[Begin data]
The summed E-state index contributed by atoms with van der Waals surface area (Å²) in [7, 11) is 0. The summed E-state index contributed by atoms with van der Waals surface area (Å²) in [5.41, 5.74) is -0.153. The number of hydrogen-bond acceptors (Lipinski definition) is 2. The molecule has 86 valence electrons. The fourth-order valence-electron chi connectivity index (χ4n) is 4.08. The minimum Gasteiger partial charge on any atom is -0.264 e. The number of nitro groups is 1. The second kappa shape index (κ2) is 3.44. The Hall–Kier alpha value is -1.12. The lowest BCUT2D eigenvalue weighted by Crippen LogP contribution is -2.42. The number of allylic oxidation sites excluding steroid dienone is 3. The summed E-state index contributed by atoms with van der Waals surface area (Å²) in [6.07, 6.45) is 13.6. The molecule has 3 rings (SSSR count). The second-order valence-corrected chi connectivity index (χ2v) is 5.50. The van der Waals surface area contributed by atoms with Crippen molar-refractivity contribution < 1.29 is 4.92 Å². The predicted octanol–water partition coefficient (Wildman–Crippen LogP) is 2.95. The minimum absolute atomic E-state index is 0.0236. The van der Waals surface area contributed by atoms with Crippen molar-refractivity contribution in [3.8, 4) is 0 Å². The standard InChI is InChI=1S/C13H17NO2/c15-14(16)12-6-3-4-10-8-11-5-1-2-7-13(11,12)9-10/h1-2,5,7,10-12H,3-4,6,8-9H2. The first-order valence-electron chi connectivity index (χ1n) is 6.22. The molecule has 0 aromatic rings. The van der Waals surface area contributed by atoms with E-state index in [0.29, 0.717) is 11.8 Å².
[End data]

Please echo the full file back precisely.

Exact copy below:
The summed E-state index contributed by atoms with van der Waals surface area (Å²) in [7, 11) is 0. The summed E-state index contributed by atoms with van der Waals surface area (Å²) in [5.41, 5.74) is -0.153. The number of hydrogen-bond acceptors (Lipinski definition) is 2. The molecule has 86 valence electrons. The fourth-order valence-electron chi connectivity index (χ4n) is 4.08. The minimum Gasteiger partial charge on any atom is -0.264 e. The number of nitro groups is 1. The second kappa shape index (κ2) is 3.44. The Hall–Kier alpha value is -1.12. The lowest BCUT2D eigenvalue weighted by Crippen LogP contribution is -2.42. The number of allylic oxidation sites excluding steroid dienone is 3. The summed E-state index contributed by atoms with van der Waals surface area (Å²) in [6.07, 6.45) is 13.6. The molecule has 3 rings (SSSR count). The second-order valence-corrected chi connectivity index (χ2v) is 5.50. The van der Waals surface area contributed by atoms with Crippen molar-refractivity contribution < 1.29 is 4.92 Å². The predicted octanol–water partition coefficient (Wildman–Crippen LogP) is 2.95. The minimum absolute atomic E-state index is 0.0236. The van der Waals surface area contributed by atoms with Crippen molar-refractivity contribution in [3.8, 4) is 0 Å². The standard InChI is InChI=1S/C13H17NO2/c15-14(16)12-6-3-4-10-8-11-5-1-2-7-13(11,12)9-10/h1-2,5,7,10-12H,3-4,6,8-9H2. The first-order valence-electron chi connectivity index (χ1n) is 6.22. The molecule has 0 aromatic rings. The van der Waals surface area contributed by atoms with E-state index in [0.29, 0.717) is 11.8 Å².